At least 51 children, most of them girls, have been abducted by non-state armed groups in the northern Mozambique province of Cabo Delgado over the past 12 months, according to new analysis by Save the Children. With figures only reflecting reported cases, the true number of child abductions is estimated to be far higher.

Over the past year, more than 50 children have been abducted in Cabo Delago, Mozambique.

Save the Children’s analysis of violence in Cabo Delgado, drawing on data collected by the Armed Conflict Location & Event Data Project (ACLED), shows that the abduction of children has become a new and alarmingly regular tactic by armed groups involved in the conflict. Prior to 2020, there were no records of intentional child killings or kidnappings by groups in Cabo Delgado.

Save the Children’s analysis reveals a series of incidents where children have been targeted for abduction, sometimes in large groups. In one attack on 7 January 2021, 21 people were abducted in a group, including six children. In that same incident, at least seven fishermen were beheaded. In another attack on 9 June 2020, ten girls were abducted while drawing water from a local well.

Save the Children is deeply concerned about the safety and well-being of these children, some of whom have been taken from their parents over a year ago. The agency is playing a crucial role protecting unaccompanied and separated children and reuniting them with their families, as well as creating community-based systems to protect children from exploitation.

Children have been abducted on their own, or in large groups, Save the Children found. They have been taken while in the open, or from their homes, many of which were subsequently burned. Many of the children have also witnessed atrocities while being taken away by the attackers. On one attack on 5 June 2020, an armed group beheaded 11 people and abducted seven girls.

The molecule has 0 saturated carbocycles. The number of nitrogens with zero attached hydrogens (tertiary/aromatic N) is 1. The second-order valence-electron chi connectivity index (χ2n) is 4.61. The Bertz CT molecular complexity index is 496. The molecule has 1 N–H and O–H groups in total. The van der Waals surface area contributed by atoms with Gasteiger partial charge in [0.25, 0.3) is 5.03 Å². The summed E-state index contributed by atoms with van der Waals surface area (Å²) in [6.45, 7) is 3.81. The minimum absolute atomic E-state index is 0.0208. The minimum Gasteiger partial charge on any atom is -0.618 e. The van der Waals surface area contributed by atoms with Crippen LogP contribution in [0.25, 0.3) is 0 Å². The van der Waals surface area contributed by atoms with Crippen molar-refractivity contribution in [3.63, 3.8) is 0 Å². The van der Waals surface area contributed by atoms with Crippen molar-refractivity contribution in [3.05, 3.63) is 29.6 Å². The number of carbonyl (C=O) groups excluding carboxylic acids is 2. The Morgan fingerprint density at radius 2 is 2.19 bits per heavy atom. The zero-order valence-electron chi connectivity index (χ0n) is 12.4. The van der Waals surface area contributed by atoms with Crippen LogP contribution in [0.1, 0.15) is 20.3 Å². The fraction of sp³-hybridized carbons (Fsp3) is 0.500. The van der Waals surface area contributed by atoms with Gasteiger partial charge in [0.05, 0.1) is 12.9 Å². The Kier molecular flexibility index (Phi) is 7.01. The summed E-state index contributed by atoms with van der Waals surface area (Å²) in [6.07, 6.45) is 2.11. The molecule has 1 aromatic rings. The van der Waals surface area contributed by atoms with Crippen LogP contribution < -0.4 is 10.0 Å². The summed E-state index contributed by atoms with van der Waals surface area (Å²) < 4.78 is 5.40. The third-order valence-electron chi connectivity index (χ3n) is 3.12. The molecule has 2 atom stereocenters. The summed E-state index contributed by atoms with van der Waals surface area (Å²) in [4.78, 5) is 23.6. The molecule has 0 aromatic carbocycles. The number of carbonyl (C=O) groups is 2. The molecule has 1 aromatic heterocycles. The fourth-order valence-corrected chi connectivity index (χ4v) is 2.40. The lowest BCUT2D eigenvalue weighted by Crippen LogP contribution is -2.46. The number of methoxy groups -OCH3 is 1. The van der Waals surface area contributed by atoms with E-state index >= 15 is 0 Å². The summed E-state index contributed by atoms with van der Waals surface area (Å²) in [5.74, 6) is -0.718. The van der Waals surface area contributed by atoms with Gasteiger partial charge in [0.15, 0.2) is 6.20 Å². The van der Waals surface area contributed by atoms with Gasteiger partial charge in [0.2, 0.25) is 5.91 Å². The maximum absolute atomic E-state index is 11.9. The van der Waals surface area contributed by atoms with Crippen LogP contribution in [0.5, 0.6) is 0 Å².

Being abducted, witnessing abductions, experiencing attacks, being forced to flee from armed groups – these are extremely traumatizing events for young children and adolescents. Our hearts go out to these children and their families, many of whom have been separated now for a year or more.

Chance Briggs Save the Children’s Country Director for Mozambique

“All parties to this conflict must ensure that children are never targets. They must do their utmost to minimise civilian harm, including ending indiscriminate and disproportionate attacks against children. Better yet, ending the conflict can end these violations against children and their rights.”

At least 700,000 people, including at least 364,000 children, are now displaced in the provinces of Cabo Delgado, Nampula, Niassa, Sofala and Zambezia as a result of violence and insecurity. At least 2,852 people  have reportedly  died in the conflict, including 1,409 civilians, although this number is only reported deaths and it’s expected the true number is much higher. Cabo Delgado is also still reeling from consecutive climatic shocks, including 2019’s Cyclone Kenneth, the strongest cyclone to hit the northern part of Mozambique, and massive floods in early 2020.

Save the Children and its partners are responding in support of displaced children and their families in Cabo Delgado. They have reached over 148,000 people, including over 86,000 children that have been displaced by both the conflict and  cyclone Kenneth that struck in 2019, with education and health services, food and livelihoods improvement, and water and sanitation programming.

Save the Children has also been providing child protection programming, including family tracing and reunification (for unaccompanied and separated children), and mental health and psychosocial support for separated and unaccompanied children, child victims of abuse, and those showing signs of profound traumatic impacts as the result of the conflict.